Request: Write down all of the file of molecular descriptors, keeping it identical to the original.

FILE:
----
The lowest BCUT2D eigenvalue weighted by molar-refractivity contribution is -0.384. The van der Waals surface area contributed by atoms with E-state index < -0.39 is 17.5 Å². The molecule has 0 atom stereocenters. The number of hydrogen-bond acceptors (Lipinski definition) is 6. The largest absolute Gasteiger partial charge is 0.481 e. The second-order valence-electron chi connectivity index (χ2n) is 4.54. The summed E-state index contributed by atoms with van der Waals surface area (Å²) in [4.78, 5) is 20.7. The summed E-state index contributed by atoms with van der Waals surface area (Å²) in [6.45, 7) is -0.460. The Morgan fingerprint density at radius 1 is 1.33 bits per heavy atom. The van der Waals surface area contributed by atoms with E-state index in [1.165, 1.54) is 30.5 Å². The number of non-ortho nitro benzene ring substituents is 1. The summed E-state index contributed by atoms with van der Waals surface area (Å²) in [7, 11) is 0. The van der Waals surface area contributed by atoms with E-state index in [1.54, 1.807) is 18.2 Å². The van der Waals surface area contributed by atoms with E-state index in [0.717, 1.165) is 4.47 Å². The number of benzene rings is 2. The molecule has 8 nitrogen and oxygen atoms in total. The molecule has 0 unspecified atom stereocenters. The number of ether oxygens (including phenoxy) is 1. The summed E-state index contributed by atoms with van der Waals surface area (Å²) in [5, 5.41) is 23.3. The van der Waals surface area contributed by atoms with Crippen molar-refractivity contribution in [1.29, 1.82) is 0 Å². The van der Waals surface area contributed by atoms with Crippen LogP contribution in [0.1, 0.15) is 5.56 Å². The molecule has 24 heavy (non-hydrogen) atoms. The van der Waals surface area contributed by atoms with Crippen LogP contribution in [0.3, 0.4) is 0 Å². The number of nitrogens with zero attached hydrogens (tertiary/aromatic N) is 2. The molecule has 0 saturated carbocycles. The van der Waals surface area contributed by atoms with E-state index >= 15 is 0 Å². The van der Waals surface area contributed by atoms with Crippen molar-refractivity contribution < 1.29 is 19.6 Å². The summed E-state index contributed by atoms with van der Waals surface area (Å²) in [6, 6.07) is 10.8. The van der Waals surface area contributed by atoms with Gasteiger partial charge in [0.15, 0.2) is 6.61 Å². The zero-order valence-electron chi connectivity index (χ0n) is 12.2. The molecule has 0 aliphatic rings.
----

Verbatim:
The lowest BCUT2D eigenvalue weighted by molar-refractivity contribution is -0.384. The van der Waals surface area contributed by atoms with E-state index < -0.39 is 17.5 Å². The molecule has 0 atom stereocenters. The number of hydrogen-bond acceptors (Lipinski definition) is 6. The largest absolute Gasteiger partial charge is 0.481 e. The second-order valence-electron chi connectivity index (χ2n) is 4.54. The summed E-state index contributed by atoms with van der Waals surface area (Å²) in [4.78, 5) is 20.7. The summed E-state index contributed by atoms with van der Waals surface area (Å²) in [6.45, 7) is -0.460. The Morgan fingerprint density at radius 1 is 1.33 bits per heavy atom. The van der Waals surface area contributed by atoms with E-state index in [1.165, 1.54) is 30.5 Å². The number of non-ortho nitro benzene ring substituents is 1. The summed E-state index contributed by atoms with van der Waals surface area (Å²) in [7, 11) is 0. The van der Waals surface area contributed by atoms with E-state index in [1.54, 1.807) is 18.2 Å². The van der Waals surface area contributed by atoms with E-state index in [0.717, 1.165) is 4.47 Å². The number of benzene rings is 2. The molecule has 8 nitrogen and oxygen atoms in total. The molecule has 0 unspecified atom stereocenters. The number of ether oxygens (including phenoxy) is 1. The summed E-state index contributed by atoms with van der Waals surface area (Å²) in [5, 5.41) is 23.3. The van der Waals surface area contributed by atoms with Crippen molar-refractivity contribution in [1.29, 1.82) is 0 Å². The van der Waals surface area contributed by atoms with Crippen LogP contribution in [0.1, 0.15) is 5.56 Å². The molecule has 24 heavy (non-hydrogen) atoms. The van der Waals surface area contributed by atoms with Crippen LogP contribution in [0.3, 0.4) is 0 Å². The number of nitrogens with zero attached hydrogens (tertiary/aromatic N) is 2. The molecule has 0 saturated carbocycles. The van der Waals surface area contributed by atoms with E-state index >= 15 is 0 Å². The van der Waals surface area contributed by atoms with Crippen molar-refractivity contribution < 1.29 is 19.6 Å². The summed E-state index contributed by atoms with van der Waals surface area (Å²) in [6, 6.07) is 10.8. The van der Waals surface area contributed by atoms with Gasteiger partial charge in [0.15, 0.2) is 6.61 Å². The zero-order valence-electron chi connectivity index (χ0n) is 12.2. The molecule has 0 aliphatic rings.